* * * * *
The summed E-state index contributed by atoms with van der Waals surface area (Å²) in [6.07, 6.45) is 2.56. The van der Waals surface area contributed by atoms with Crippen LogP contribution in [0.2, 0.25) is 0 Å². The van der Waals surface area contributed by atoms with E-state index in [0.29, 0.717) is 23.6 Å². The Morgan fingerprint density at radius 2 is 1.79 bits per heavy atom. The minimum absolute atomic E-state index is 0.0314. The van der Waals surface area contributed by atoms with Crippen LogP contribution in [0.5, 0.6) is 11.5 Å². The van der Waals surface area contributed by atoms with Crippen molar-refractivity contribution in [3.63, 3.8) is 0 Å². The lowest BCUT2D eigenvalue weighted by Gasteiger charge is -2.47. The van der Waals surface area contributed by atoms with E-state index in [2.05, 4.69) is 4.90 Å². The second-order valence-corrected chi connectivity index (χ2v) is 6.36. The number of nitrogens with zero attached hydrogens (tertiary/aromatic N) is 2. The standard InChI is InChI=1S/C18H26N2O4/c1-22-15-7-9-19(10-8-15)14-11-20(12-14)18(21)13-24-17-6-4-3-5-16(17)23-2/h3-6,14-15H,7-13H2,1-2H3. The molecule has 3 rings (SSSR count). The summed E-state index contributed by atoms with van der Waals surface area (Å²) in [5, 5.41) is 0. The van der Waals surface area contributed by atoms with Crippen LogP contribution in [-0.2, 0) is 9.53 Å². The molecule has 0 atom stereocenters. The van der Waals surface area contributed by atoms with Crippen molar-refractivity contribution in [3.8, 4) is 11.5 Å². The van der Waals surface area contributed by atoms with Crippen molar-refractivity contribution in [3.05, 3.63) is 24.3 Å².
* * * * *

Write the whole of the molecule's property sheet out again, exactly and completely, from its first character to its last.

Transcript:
The summed E-state index contributed by atoms with van der Waals surface area (Å²) in [6.07, 6.45) is 2.56. The van der Waals surface area contributed by atoms with Crippen LogP contribution in [0.2, 0.25) is 0 Å². The van der Waals surface area contributed by atoms with E-state index in [0.29, 0.717) is 23.6 Å². The Morgan fingerprint density at radius 2 is 1.79 bits per heavy atom. The minimum absolute atomic E-state index is 0.0314. The van der Waals surface area contributed by atoms with Crippen LogP contribution in [0.5, 0.6) is 11.5 Å². The van der Waals surface area contributed by atoms with Crippen molar-refractivity contribution in [3.63, 3.8) is 0 Å². The lowest BCUT2D eigenvalue weighted by Gasteiger charge is -2.47. The van der Waals surface area contributed by atoms with E-state index in [2.05, 4.69) is 4.90 Å². The second-order valence-corrected chi connectivity index (χ2v) is 6.36. The number of nitrogens with zero attached hydrogens (tertiary/aromatic N) is 2. The standard InChI is InChI=1S/C18H26N2O4/c1-22-15-7-9-19(10-8-15)14-11-20(12-14)18(21)13-24-17-6-4-3-5-16(17)23-2/h3-6,14-15H,7-13H2,1-2H3. The molecule has 3 rings (SSSR count). The summed E-state index contributed by atoms with van der Waals surface area (Å²) in [5, 5.41) is 0. The van der Waals surface area contributed by atoms with Crippen LogP contribution in [-0.2, 0) is 9.53 Å². The molecule has 0 atom stereocenters. The van der Waals surface area contributed by atoms with Crippen molar-refractivity contribution in [3.8, 4) is 11.5 Å². The van der Waals surface area contributed by atoms with Crippen molar-refractivity contribution in [3.05, 3.63) is 24.3 Å².